Radio program attracts wide audience

November 21, 2005
Janelle Gebadi (left) and Ina Aiputa presenting their weekly Baha'i-inspired radio program.

THURSDAY ISLAND, QUEENSLAND, Australia — A weekly Baha'i radio program is building bridges of understanding across the more than 100 islands of the Torres Strait in the far north of Australia.

Aimed at providing a service to the Baha'i community scattered throughout the islands, the program is now also attracting participation by many of the majority Christian population.

The program uses a talkback format and functions as an on-air study circle, based on a self-directed approach to training adopted by Baha'i communities worldwide.

In a study circle, participants read through selected passages from the Baha'i writings together, and share their understandings with the guidance of a facilitator.

The program is broadcast on Thursday Island community radio station 4MW, which is listened to by some 85 percent of Torres Strait residents.

Titled "Baha-Bi-Buiya," which means "Light-Light-Light" in the two main dialects of the Torres Strait and in Arabic, the program has been broadcast now for more than a year.

Local Baha'is Janelle Gebadi and Margaret Gabey host the program, with the support of back-up presenter Ina Aiputa.

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The presenters read the passages from the Baha'i writings and then the audience participates in what are often lively discussions.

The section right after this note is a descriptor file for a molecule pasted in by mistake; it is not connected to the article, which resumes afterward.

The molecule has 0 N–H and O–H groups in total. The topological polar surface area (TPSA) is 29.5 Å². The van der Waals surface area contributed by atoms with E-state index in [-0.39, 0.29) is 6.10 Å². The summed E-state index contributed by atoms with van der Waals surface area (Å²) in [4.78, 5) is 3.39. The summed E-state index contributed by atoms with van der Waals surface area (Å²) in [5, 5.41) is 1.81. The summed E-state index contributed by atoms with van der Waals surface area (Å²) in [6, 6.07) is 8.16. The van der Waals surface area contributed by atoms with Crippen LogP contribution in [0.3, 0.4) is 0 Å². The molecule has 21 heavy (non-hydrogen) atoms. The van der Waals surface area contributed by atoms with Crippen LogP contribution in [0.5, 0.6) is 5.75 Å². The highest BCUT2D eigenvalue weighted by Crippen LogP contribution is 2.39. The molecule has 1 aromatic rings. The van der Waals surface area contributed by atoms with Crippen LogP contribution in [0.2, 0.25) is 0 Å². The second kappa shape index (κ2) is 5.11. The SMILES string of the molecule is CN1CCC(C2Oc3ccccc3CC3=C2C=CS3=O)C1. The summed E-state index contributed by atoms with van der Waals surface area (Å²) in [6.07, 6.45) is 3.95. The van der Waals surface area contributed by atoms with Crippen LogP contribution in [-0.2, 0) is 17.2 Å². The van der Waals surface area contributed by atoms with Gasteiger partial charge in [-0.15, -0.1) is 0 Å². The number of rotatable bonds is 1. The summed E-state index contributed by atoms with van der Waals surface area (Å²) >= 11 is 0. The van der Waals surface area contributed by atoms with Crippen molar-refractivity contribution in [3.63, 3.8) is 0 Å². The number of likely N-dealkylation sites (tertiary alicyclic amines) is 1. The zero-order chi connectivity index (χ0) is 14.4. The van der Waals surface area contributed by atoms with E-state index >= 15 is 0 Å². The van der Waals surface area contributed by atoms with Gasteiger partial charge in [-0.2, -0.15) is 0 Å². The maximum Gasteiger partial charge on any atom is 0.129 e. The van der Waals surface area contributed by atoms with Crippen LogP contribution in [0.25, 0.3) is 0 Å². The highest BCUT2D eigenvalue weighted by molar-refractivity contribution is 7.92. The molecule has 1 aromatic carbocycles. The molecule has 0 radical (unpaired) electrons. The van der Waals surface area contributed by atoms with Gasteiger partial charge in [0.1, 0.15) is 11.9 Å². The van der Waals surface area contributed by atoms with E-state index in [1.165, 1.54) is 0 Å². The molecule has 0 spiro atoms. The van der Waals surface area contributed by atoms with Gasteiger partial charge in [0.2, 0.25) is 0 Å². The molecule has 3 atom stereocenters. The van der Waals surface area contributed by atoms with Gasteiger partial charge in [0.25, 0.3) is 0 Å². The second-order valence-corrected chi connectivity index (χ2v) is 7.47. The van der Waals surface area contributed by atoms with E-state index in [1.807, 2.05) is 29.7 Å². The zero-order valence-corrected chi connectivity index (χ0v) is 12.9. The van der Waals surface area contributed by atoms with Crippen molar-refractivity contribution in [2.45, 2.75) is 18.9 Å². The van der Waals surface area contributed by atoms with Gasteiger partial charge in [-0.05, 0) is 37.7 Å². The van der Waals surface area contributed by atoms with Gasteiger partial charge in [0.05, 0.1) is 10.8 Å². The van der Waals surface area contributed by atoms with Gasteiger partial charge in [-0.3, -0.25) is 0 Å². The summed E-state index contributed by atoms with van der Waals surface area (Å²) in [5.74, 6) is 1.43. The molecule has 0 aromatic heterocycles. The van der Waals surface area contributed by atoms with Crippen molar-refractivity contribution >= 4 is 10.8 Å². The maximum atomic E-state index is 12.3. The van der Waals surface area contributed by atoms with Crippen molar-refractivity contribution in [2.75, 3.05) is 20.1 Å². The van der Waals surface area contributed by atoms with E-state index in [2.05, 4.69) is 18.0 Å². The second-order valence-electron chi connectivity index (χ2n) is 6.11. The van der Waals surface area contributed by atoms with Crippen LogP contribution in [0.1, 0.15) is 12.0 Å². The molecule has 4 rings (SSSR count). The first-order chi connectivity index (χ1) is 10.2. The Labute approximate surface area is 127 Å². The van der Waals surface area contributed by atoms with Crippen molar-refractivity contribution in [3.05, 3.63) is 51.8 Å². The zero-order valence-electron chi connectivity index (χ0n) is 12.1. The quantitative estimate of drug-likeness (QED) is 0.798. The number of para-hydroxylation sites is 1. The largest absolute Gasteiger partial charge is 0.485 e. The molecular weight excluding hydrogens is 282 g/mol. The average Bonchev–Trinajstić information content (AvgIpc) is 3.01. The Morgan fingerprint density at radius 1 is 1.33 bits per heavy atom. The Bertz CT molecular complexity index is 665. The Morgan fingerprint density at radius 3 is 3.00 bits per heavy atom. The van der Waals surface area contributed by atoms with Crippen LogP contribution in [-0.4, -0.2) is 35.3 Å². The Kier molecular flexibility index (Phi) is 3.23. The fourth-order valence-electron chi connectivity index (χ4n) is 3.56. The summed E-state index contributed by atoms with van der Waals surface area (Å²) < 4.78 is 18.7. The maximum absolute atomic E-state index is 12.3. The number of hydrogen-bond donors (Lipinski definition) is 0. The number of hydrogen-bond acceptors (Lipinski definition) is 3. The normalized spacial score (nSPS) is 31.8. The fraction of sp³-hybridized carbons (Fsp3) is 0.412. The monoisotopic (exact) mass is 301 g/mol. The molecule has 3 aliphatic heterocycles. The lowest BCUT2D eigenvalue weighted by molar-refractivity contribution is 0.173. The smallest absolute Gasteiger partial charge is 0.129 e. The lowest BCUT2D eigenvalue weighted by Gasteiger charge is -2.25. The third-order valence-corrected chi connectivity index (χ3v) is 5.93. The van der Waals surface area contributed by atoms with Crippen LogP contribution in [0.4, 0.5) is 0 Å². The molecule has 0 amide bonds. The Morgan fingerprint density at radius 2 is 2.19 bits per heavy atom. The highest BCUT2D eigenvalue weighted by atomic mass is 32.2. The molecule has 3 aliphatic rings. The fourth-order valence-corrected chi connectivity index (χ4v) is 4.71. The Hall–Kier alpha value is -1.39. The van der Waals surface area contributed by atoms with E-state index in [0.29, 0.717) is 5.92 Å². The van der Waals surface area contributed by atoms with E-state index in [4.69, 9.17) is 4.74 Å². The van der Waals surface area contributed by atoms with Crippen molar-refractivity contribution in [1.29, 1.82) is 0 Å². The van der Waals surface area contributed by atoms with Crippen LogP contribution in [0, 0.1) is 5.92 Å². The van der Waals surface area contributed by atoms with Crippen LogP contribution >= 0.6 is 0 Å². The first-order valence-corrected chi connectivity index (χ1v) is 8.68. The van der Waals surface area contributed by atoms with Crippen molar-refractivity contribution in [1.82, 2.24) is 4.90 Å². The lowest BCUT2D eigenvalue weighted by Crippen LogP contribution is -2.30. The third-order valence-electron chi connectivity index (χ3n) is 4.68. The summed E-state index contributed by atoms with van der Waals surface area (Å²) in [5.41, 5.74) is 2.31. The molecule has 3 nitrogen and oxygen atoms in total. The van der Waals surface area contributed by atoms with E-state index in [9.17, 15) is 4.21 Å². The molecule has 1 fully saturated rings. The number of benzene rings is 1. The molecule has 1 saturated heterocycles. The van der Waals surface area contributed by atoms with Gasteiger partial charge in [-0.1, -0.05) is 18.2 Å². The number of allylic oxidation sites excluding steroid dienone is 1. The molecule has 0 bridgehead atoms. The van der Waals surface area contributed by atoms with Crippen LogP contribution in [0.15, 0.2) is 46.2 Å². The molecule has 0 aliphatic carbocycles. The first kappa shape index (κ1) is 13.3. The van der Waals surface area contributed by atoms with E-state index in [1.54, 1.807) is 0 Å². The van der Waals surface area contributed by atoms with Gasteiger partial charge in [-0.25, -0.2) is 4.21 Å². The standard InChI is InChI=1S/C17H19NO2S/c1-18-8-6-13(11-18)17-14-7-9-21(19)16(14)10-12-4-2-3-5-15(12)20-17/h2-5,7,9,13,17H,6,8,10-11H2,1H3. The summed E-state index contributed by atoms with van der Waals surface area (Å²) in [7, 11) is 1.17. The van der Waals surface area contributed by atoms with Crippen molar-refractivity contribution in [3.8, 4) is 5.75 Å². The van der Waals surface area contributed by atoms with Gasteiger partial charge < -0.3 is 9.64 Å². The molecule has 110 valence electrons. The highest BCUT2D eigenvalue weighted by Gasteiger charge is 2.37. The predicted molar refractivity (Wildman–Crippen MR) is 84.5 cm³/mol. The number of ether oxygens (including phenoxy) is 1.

Ms. Gebadi said that when the show started, people were slow to participate but that has completely changed.

"Now people are asking so many questions," she said, adding that she thinks it is good that people find the program so interesting.

"Each week we try and make people understand or (become) aware of the Baha'i Faith because sometimes people misunderstand the Faith," she said.

Joanne Thompson, a local resident, said there have been many benefits from the program.

"It is helping to break down the barriers," she said.

"In the beginning there was open hostility to the program but now more and more people are starting to ask questions-- more people are turning up to our functions."

"I am staggered at the content, the nurturing and the courage that these magnificent ladies (present) over the airwaves," she said.

(Story adapted from "Australian Baha'i Report.")